OBJECTIVES: The authors investigated the development of pulmonary hypertension (PH), predictors of PH regression, and its prognostic impact on short, mid-, and long-term outcomes in patients undergoing transcatheter aortic valve replacement (TAVR) for severe aortic stenosis (AS).
BACKGROUND: PH represents a common finding in patients with AS. Although TAVR is frequently associated with regression of PH, the predictors of reversible PH and its prognostic significance remain uncertain.
METHODS: In this study, 617 consecutive patients undergoing TAVR between 2009 and 2015 were stratified per baseline tertiles of pulmonary artery systolic pressure (PASP) as follows: normal (PASP <34 mm Hg), mild-to-moderate (34 mm Hg ≤ PASP <46 mm Hg), and severe PASP elevation (PASP ≥46 mm Hg). After TAVR, 520 patients with PH at discharge were stratified according to the presence or absence of PASP reduction. Primary outcome was all-cause mortality at 30 days, 1 year, and long-term follow-up at a maximum of 5.9 years.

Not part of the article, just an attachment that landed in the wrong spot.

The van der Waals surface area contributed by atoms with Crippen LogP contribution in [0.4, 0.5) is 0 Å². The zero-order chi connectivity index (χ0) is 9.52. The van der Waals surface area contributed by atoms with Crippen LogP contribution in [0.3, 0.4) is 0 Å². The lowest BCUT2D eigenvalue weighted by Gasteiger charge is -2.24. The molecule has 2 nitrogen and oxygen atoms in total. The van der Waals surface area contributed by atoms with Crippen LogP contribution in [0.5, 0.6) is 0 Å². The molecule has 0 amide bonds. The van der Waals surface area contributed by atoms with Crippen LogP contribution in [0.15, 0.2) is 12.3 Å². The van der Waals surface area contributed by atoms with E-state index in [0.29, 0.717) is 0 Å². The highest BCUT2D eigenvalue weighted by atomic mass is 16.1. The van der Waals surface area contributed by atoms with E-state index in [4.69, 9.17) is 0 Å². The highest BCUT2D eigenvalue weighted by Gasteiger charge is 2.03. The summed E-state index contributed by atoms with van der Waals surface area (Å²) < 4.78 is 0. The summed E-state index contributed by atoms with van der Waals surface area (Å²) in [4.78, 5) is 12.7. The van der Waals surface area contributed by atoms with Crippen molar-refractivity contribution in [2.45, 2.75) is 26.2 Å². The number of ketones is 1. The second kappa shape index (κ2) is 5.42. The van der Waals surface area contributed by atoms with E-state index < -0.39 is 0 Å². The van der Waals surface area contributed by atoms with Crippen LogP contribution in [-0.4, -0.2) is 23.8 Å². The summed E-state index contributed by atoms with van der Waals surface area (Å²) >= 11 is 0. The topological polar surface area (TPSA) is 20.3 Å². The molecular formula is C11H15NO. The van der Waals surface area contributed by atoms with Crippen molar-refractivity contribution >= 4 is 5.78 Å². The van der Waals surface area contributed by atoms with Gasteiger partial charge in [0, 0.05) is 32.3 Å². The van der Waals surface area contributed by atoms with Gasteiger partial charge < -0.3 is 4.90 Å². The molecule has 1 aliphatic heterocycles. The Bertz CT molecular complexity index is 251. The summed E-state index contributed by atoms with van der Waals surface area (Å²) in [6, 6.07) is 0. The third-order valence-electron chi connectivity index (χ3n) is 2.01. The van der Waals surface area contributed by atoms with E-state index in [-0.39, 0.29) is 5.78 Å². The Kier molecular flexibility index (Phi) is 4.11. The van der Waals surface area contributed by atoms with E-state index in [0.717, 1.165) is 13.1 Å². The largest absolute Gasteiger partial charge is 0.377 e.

RESULTS: In patients with both mild-to-moderate and severe PH at baseline, PASP decreased significantly at discharge (ΔPASP 3.0 ± 9.3 mm Hg and 12.0 ± 10.0 mm Hg, respectively) and 1 year (ΔPASP 5.0 ± 9.7 mm Hg and 18.0 ± 14.0 mm Hg, respectively). At a median follow-up of 370 days (interquartile range [IQR]: 84 to 500 days), the risk of all-cause mortality was similar among baseline PASP groups at all time intervals evaluated. After TAVR, a significant regression of PH was observed in 46% of patients. Contrarily, patients with residual PH had a higher risk of all-cause mortality at 30 days (hazard ratio [HR]: 3.49, 95% confidence interval [CI]: 1.74 to 6.99; p < 0.001), 1 year (HR: 3.12, 95% CI: 2.06 to 4.72; p < 0.001), and long-term (HR: 2.47, 95% CI: 1.74 to 3.49; p < 0.001). Left ventricular ejection fraction (LVEF) >40% (odds ratio [OR]: 3.56, 95% CI: 2.24 to 5.65; p < 0.001), baseline PASP ≥46 mm Hg (OR: 3.26, 95% CI: 2.07 to 5.12; p < 0.001), absence of concomitant tricuspid regurgitation (TR) ≥ moderate (OR: 0.53, 95% CI: 0.34 to 0.84; p < 0.001), and logistic EuroSCORE <25% (OR: 1.59, 95% CI: 1.04 to 2.45; p = 0.03) were independent predictors of PASP reduction.